likelihood of obtaining “retail” or “mass market” status.
Under the new US Regulations, some items are exempt from a technical review prior to export. Section 740.17(b)(3)(vi) states:
“Items which would be controlled only
because they incorporate components or software which provide short-range
wireless encryption functions may be exported without review and classification
by BXA and without reporting under the retail provisions of this section.”[ix]
The Preamble to the new US
Regulations provides the following additional guidance:
“In §740.17(b)(3) (Retail Encryption
Commodities and Software), License Exception ENC is revised to authorize,
without prior review and classification or reporting, those items which are
controlled only because they incorporate components providing encryption
functionality which is limited to short-range wireless encryption, such as those
based on the Bluetooth and Home Radio Frequency (HomeRF) specifications. Examples of such products include audio
devices, cameras and videos, computer accessories, handheld devices, mobile
phones and consumer appliances (e.g., refrigerators, microwaves and washing
Unlike Bluetooth and HomeRF products, products developed according to IEEE 802.11b specifications are not eligible for this exemption, which is a source of lingering concern to U.S. industry. The preamble is the only place in the new US Regulations where Bluetooth and HomeRF are specified by name. Experience with some test cases will determine the scope and effect of this new exemption.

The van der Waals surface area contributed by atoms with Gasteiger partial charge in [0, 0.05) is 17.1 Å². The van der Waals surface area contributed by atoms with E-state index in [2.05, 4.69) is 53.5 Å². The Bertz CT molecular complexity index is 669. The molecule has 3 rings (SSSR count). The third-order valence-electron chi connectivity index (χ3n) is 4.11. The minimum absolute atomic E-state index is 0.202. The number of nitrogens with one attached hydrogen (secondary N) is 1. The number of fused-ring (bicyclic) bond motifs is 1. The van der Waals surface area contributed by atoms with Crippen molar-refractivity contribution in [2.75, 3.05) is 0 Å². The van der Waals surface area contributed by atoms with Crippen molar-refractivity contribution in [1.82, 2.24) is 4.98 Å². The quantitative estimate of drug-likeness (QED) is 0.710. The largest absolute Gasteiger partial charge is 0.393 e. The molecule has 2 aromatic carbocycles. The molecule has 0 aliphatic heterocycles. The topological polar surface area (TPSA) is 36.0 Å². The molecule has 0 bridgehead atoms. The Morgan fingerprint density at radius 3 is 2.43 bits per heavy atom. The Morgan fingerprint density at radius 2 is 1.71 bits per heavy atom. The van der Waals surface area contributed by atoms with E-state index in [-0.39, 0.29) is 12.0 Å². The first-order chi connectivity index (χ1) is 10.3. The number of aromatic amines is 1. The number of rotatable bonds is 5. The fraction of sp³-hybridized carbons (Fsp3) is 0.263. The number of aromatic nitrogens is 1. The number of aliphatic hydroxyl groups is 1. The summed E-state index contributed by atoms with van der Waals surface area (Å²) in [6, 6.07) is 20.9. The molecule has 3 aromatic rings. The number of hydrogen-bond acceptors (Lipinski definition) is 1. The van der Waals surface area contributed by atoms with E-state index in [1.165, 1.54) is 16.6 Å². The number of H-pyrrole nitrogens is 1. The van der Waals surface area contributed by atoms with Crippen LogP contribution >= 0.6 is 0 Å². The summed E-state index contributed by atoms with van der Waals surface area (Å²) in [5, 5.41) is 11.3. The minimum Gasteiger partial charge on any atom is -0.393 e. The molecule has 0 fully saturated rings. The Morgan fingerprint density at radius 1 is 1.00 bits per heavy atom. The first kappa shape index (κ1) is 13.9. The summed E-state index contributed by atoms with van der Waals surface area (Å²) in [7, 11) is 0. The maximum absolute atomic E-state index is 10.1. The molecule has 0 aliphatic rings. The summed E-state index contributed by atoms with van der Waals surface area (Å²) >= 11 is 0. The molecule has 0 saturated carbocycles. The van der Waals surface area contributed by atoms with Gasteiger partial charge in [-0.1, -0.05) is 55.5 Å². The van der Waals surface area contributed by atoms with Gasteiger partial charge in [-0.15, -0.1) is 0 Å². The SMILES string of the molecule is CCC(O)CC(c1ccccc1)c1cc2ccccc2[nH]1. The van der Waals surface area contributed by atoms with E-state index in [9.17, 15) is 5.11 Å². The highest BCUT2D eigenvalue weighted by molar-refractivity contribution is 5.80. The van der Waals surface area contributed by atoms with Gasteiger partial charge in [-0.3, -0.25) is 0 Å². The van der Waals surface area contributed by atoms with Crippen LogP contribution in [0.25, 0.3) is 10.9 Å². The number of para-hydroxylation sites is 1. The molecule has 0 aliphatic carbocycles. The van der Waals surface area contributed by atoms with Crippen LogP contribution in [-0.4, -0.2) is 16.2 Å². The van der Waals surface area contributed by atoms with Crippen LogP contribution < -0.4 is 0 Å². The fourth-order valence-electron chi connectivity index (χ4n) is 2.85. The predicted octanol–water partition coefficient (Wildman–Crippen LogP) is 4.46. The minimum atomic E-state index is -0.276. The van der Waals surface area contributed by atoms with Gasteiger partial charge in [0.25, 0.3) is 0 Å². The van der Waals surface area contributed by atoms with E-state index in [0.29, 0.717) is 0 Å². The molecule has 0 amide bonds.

In contrast with the new US Regulations, the EU
Regulations do not specify that cryptographic products must be submitted
for a technical review prior to export. At
the same time, they do not prevent member governments from imposing technical
review requirements in their national legislation. Some countries, notably France,
historically have implemented technical review requirements more onerous than US
Regulations. It is too soon to know
whether governments in the EU and its partners will require that cryptographic
products be submitted for a technical review prior to export. However, consistent with prior practice,
we anticipate that only a handful of countries are likely to do so.
Prior to publication
of the new US Regulations, BXA divided strong cryptographic products into two
categories. So-called “retail”
products could be exported after technical review without further licensing to
governments. Products that did not
qualify as “retail” required a license for export to governments.
The new US
Regulations eliminate the distinction between “retail” and other strong
encryption products, for purposes of sales to governments in the EU and its
partners. All cryptographic
products may be exported to governments in qualifying countries without further
review or approval.[x]
In this respect, exporters in the United States and EU will compete on a
level playing field. However, the distinction between “retail” and other